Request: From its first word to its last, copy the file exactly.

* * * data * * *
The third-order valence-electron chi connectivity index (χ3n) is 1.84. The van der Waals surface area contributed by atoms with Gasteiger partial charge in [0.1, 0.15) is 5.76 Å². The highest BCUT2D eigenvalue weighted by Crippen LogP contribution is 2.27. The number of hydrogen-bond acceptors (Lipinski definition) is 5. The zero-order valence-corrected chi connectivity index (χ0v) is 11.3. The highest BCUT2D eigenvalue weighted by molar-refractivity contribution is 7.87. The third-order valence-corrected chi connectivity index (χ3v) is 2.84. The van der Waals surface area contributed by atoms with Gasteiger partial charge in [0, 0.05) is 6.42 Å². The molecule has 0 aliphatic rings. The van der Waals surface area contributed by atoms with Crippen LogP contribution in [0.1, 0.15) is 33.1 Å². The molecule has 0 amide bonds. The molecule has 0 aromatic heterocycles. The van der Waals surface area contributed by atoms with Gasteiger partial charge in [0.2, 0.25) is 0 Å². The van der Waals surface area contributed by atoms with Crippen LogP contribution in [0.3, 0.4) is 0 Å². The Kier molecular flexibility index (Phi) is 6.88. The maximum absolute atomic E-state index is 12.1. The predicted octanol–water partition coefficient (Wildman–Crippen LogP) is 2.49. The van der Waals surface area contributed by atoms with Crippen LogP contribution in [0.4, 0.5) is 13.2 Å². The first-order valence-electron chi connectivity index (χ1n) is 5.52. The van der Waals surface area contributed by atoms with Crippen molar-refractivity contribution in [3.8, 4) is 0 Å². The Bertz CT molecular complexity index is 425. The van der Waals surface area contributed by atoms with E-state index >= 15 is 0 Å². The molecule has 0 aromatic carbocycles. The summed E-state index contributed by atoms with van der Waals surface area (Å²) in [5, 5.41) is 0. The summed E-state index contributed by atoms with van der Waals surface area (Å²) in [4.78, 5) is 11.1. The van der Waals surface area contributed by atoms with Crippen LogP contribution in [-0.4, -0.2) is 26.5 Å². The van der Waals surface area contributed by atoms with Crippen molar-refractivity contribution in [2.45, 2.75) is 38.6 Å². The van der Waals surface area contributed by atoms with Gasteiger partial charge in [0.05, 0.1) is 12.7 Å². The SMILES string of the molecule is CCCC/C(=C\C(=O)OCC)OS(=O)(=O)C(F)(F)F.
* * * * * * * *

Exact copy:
The third-order valence-electron chi connectivity index (χ3n) is 1.84. The van der Waals surface area contributed by atoms with Gasteiger partial charge in [0.1, 0.15) is 5.76 Å². The highest BCUT2D eigenvalue weighted by Crippen LogP contribution is 2.27. The number of hydrogen-bond acceptors (Lipinski definition) is 5. The zero-order valence-corrected chi connectivity index (χ0v) is 11.3. The highest BCUT2D eigenvalue weighted by molar-refractivity contribution is 7.87. The third-order valence-corrected chi connectivity index (χ3v) is 2.84. The van der Waals surface area contributed by atoms with Gasteiger partial charge in [0, 0.05) is 6.42 Å². The molecule has 0 aliphatic rings. The van der Waals surface area contributed by atoms with Crippen LogP contribution in [0.1, 0.15) is 33.1 Å². The molecule has 0 amide bonds. The molecule has 0 aromatic heterocycles. The van der Waals surface area contributed by atoms with Gasteiger partial charge in [0.2, 0.25) is 0 Å². The van der Waals surface area contributed by atoms with Crippen LogP contribution in [0.3, 0.4) is 0 Å². The Kier molecular flexibility index (Phi) is 6.88. The maximum absolute atomic E-state index is 12.1. The predicted octanol–water partition coefficient (Wildman–Crippen LogP) is 2.49. The van der Waals surface area contributed by atoms with Crippen LogP contribution in [0.4, 0.5) is 13.2 Å². The first-order valence-electron chi connectivity index (χ1n) is 5.52. The van der Waals surface area contributed by atoms with Crippen molar-refractivity contribution in [3.8, 4) is 0 Å². The Bertz CT molecular complexity index is 425. The van der Waals surface area contributed by atoms with E-state index >= 15 is 0 Å². The molecule has 0 aromatic carbocycles. The summed E-state index contributed by atoms with van der Waals surface area (Å²) in [5, 5.41) is 0. The summed E-state index contributed by atoms with van der Waals surface area (Å²) in [4.78, 5) is 11.1. The van der Waals surface area contributed by atoms with Crippen LogP contribution in [-0.4, -0.2) is 26.5 Å². The van der Waals surface area contributed by atoms with Crippen molar-refractivity contribution in [2.45, 2.75) is 38.6 Å². The van der Waals surface area contributed by atoms with Gasteiger partial charge in [0.05, 0.1) is 12.7 Å². The SMILES string of the molecule is CCCC/C(=C\C(=O)OCC)OS(=O)(=O)C(F)(F)F.